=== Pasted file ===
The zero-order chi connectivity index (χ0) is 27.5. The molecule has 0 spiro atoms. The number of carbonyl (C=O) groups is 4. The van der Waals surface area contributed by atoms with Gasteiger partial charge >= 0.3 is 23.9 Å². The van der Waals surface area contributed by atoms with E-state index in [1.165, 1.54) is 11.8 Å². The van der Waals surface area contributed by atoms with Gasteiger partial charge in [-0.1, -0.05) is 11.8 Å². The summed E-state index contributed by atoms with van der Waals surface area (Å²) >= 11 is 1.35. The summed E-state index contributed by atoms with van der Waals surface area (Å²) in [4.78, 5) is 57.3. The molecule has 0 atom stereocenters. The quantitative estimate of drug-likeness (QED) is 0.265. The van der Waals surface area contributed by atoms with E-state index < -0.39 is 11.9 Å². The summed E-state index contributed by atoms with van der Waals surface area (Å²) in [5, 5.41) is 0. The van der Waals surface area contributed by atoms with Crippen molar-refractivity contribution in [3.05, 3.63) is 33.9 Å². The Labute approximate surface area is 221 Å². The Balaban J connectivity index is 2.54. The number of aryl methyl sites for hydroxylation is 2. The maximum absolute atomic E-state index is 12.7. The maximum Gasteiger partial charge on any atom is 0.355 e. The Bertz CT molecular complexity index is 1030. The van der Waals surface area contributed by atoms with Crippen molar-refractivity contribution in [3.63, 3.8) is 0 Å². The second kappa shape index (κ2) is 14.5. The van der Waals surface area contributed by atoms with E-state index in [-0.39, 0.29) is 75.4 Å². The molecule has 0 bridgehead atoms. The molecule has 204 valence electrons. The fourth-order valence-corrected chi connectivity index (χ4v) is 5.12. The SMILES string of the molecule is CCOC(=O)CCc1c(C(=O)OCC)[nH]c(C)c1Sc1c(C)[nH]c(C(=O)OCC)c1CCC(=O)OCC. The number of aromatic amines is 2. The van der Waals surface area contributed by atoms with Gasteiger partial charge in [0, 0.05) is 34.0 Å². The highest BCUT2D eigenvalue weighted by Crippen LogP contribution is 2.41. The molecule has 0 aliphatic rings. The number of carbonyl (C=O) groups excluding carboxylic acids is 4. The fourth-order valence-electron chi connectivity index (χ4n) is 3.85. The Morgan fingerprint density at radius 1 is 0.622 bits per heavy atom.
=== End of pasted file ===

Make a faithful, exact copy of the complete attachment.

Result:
The zero-order chi connectivity index (χ0) is 27.5. The molecule has 0 spiro atoms. The number of carbonyl (C=O) groups is 4. The van der Waals surface area contributed by atoms with Gasteiger partial charge >= 0.3 is 23.9 Å². The van der Waals surface area contributed by atoms with E-state index in [1.165, 1.54) is 11.8 Å². The van der Waals surface area contributed by atoms with Gasteiger partial charge in [-0.1, -0.05) is 11.8 Å². The summed E-state index contributed by atoms with van der Waals surface area (Å²) >= 11 is 1.35. The summed E-state index contributed by atoms with van der Waals surface area (Å²) in [4.78, 5) is 57.3. The molecule has 0 atom stereocenters. The quantitative estimate of drug-likeness (QED) is 0.265. The van der Waals surface area contributed by atoms with E-state index < -0.39 is 11.9 Å². The summed E-state index contributed by atoms with van der Waals surface area (Å²) in [5, 5.41) is 0. The van der Waals surface area contributed by atoms with Crippen molar-refractivity contribution in [3.05, 3.63) is 33.9 Å². The Labute approximate surface area is 221 Å². The Balaban J connectivity index is 2.54. The number of aryl methyl sites for hydroxylation is 2. The maximum absolute atomic E-state index is 12.7. The maximum Gasteiger partial charge on any atom is 0.355 e. The Bertz CT molecular complexity index is 1030. The van der Waals surface area contributed by atoms with Crippen molar-refractivity contribution in [3.63, 3.8) is 0 Å². The second kappa shape index (κ2) is 14.5. The van der Waals surface area contributed by atoms with E-state index in [-0.39, 0.29) is 75.4 Å². The molecule has 0 bridgehead atoms. The molecule has 204 valence electrons. The fourth-order valence-corrected chi connectivity index (χ4v) is 5.12. The SMILES string of the molecule is CCOC(=O)CCc1c(C(=O)OCC)[nH]c(C)c1Sc1c(C)[nH]c(C(=O)OCC)c1CCC(=O)OCC. The number of aromatic amines is 2. The van der Waals surface area contributed by atoms with Gasteiger partial charge in [0, 0.05) is 34.0 Å². The highest BCUT2D eigenvalue weighted by Crippen LogP contribution is 2.41. The molecule has 0 aliphatic rings. The number of carbonyl (C=O) groups excluding carboxylic acids is 4. The fourth-order valence-electron chi connectivity index (χ4n) is 3.85. The Morgan fingerprint density at radius 1 is 0.622 bits per heavy atom.